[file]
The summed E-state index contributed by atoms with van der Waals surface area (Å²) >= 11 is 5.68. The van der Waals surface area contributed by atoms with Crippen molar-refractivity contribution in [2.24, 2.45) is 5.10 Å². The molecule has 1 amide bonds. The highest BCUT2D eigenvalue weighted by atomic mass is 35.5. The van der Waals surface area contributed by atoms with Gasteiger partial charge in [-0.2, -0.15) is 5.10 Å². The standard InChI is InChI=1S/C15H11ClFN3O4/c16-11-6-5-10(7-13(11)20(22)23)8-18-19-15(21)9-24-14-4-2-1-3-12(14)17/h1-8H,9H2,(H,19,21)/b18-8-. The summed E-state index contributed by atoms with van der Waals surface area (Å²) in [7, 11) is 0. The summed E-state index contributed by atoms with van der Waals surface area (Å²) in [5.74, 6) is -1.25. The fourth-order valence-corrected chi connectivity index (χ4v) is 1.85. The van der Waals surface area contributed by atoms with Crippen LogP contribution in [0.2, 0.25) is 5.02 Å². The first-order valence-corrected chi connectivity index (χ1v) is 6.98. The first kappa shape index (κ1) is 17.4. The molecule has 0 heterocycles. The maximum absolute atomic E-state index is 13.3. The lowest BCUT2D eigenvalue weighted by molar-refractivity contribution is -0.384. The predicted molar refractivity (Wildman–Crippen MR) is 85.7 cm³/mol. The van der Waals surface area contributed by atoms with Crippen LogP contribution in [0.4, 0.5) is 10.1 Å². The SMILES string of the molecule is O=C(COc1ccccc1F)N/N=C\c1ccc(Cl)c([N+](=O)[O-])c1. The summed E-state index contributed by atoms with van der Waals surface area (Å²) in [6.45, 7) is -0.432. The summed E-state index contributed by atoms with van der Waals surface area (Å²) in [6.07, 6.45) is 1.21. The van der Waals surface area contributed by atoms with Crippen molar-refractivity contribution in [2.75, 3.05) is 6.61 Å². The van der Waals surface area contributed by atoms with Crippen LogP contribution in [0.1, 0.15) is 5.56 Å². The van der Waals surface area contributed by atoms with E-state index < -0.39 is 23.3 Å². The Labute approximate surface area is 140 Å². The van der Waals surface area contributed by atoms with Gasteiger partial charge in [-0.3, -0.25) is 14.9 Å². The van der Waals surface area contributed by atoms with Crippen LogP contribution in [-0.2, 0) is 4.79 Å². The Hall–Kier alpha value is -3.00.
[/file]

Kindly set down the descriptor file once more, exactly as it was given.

The summed E-state index contributed by atoms with van der Waals surface area (Å²) >= 11 is 5.68. The van der Waals surface area contributed by atoms with Crippen molar-refractivity contribution in [2.24, 2.45) is 5.10 Å². The molecule has 1 amide bonds. The highest BCUT2D eigenvalue weighted by atomic mass is 35.5. The van der Waals surface area contributed by atoms with Gasteiger partial charge in [-0.2, -0.15) is 5.10 Å². The standard InChI is InChI=1S/C15H11ClFN3O4/c16-11-6-5-10(7-13(11)20(22)23)8-18-19-15(21)9-24-14-4-2-1-3-12(14)17/h1-8H,9H2,(H,19,21)/b18-8-. The summed E-state index contributed by atoms with van der Waals surface area (Å²) in [7, 11) is 0. The summed E-state index contributed by atoms with van der Waals surface area (Å²) in [5.74, 6) is -1.25. The fourth-order valence-corrected chi connectivity index (χ4v) is 1.85. The van der Waals surface area contributed by atoms with Crippen LogP contribution in [0.2, 0.25) is 5.02 Å². The first-order valence-corrected chi connectivity index (χ1v) is 6.98. The first kappa shape index (κ1) is 17.4. The molecule has 0 heterocycles. The maximum absolute atomic E-state index is 13.3. The lowest BCUT2D eigenvalue weighted by molar-refractivity contribution is -0.384. The predicted molar refractivity (Wildman–Crippen MR) is 85.7 cm³/mol. The van der Waals surface area contributed by atoms with Crippen LogP contribution in [0.4, 0.5) is 10.1 Å². The SMILES string of the molecule is O=C(COc1ccccc1F)N/N=C\c1ccc(Cl)c([N+](=O)[O-])c1. The summed E-state index contributed by atoms with van der Waals surface area (Å²) in [6.45, 7) is -0.432. The summed E-state index contributed by atoms with van der Waals surface area (Å²) in [6.07, 6.45) is 1.21. The van der Waals surface area contributed by atoms with Crippen molar-refractivity contribution in [2.75, 3.05) is 6.61 Å². The van der Waals surface area contributed by atoms with Crippen LogP contribution in [0.1, 0.15) is 5.56 Å². The van der Waals surface area contributed by atoms with E-state index < -0.39 is 23.3 Å². The Labute approximate surface area is 140 Å². The van der Waals surface area contributed by atoms with Gasteiger partial charge in [-0.3, -0.25) is 14.9 Å². The van der Waals surface area contributed by atoms with Crippen LogP contribution in [-0.2, 0) is 4.79 Å². The Hall–Kier alpha value is -3.00.